Wednesday, 13 August 2014
Review of Appleby and Honeybath by Michael Innes
Portrait painter, Charles Honeybath, is commissioned by members of the local hunt to paint a portrait of Terence Grinton, Master of Foxhounds. Honeybath goes to stay as a guest at Grinton Hall and spends some time trying to select a suitable setting for the portrait. There is one room at Grinton Hall that is never entered: the library, and 'the ghost of the library (if the expression isn't too strange a one) was somehow at large at Grinton. This was perhaps because Mr Grinton wasn't merely of a philistine temperament and indifferent to books. He hated them, particularly if their authors had names like Pliny or Julius Caesar.' Despite this, Honeybath thinks that the contrast of erudition and Grinton's ruddy complexion and hunting clothes may prove an interesting artistic challenge and seeks out the library..
When Honeybath enters the library he finds a man sitting there and apologises for disturbing him. 'the eminent painter (whose unflawed courtesy was an unobtrusive part of his make-up) was about to withdraw as quietly as might be when he realized that something was wrong. He walked up to the seated figure, touched a hand, with his own hand made a small gesture before open and unblinking eyes, and saw that he was almost certainly in the presence of a dead man. This was a shock. There was a greater shock when he took in the expression frozen, as it were, upon the dead man's face. It could be described only as exhibiting malign glee.'
Honeybath immediately leaves the library, locking the door behind him and goes to seek his host. On the way, he is fortunate to encounter his friend and fellow guest John Appleby, retired Assistant Commissioner of the Metropolitan Police. They return to the library together and, to Honeybath's confusion and dismay, the body has vanished. Honeybath is afraid that people will doubt his sanity but after searching the library and guided by the smell of toasted cheese, Appleby and Honeybath find a concealed door which leads to some rough rooms, once quarters for outdoors servants, one of which is roughly furnished and bearing the remains of a simple meal. This time both Appleby and Honeybath go to tell Terence Grinton of their discoveries but when they return, accompanied by Grinton and Inspector Denver of the local police, the body is still missing and all sign that the servant's room has been occupied has disappeared as well.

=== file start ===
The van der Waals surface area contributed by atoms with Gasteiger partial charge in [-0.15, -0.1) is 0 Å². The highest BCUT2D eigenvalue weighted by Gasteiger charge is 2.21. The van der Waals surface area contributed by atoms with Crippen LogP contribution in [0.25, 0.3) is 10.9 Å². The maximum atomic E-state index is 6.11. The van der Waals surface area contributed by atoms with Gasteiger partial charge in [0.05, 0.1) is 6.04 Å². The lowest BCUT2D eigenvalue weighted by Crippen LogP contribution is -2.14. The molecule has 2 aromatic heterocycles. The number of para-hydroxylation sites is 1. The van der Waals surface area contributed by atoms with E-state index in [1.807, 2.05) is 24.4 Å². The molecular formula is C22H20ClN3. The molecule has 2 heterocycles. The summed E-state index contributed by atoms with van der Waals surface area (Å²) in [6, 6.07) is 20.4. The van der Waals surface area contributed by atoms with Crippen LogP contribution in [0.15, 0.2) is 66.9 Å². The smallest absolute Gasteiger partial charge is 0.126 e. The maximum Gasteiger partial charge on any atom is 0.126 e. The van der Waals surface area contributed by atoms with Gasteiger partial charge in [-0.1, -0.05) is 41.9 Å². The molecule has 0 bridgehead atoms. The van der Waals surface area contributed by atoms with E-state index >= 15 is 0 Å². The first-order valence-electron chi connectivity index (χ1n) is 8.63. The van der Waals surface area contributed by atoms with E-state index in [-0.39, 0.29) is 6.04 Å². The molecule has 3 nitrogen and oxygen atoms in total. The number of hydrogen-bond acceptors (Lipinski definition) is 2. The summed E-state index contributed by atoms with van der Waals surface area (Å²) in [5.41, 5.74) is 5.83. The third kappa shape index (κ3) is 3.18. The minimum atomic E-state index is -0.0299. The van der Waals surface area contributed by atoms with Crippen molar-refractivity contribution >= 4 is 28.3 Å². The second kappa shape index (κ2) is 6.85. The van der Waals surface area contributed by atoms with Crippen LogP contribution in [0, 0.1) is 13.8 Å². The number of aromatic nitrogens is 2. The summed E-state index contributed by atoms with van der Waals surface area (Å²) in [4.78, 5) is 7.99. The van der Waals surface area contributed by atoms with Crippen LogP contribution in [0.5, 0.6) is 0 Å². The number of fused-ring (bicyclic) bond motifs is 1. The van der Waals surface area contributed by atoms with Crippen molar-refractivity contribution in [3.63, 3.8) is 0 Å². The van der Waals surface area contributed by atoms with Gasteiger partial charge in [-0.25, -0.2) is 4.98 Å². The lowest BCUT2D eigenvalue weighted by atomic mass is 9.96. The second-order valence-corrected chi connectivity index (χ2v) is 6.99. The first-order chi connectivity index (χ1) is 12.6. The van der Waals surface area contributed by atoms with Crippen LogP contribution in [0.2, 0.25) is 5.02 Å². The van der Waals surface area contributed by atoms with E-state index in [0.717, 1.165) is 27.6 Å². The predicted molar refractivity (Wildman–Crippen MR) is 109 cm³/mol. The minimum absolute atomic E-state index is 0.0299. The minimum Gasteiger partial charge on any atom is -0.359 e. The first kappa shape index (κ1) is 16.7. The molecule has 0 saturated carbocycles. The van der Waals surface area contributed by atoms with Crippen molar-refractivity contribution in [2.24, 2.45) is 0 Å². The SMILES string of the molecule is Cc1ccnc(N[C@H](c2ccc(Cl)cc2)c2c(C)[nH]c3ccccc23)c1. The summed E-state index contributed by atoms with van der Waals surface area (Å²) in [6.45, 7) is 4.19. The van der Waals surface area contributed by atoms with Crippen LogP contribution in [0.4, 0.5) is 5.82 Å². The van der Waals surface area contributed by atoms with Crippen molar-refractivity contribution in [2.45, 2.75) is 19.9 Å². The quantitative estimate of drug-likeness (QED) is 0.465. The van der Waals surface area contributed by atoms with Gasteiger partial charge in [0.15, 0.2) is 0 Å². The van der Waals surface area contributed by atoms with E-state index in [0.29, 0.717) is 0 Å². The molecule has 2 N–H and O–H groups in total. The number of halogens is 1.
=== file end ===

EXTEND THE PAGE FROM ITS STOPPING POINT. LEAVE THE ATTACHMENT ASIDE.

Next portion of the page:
What follows is a lively romp through many of the conventions of mystery writing: a locked room mystery, an 18th Century, literary secret from the time when Terence Grinton's ancestor, Jonathan Grinton, had 'entertained at Grinton Hall somebody referred to by Terence Grinton as 'a little chappie called Pope.' Indeed, at times, the story resembles a game of Cluedo, especially as one of the guests at Grinton Hall is an irritating woman who claims to be clairvoyant and rejoices in the name of Mrs Mustard.
The story culminates in a classic gathering together of all the suspects so that Appleby can run through the case as it stands and reveal the truth behind the death and the other strange events. Even this summation is treated to Innes' witty humour, as when Appleby pauses in his somewhat lengthy explanation and says, '”We are finished, however, with the events of the afternoon. The events of the night are to follow.”
“But quite a lot more happened yesterday afternoon.” Dolly Grinton broke in with this rather as if accused of having provided insufficient entertainment for her guests. “We all heard about Mr Honeybath finding a body, and Terence told me to send for Mr Denver, and statements were taken, and goodness knows what.”'
Appleby and Honeybath is an intriguing mystery, with literary clues, and lively characters. Because Appleby and Honeybath are both likeable characters the tone of the book is warmer than some of Innes' other mysteries and the wit and humour make it a very enjoyable read.
Publisher: House of Stratus; New edition edition (23 Sep 2008)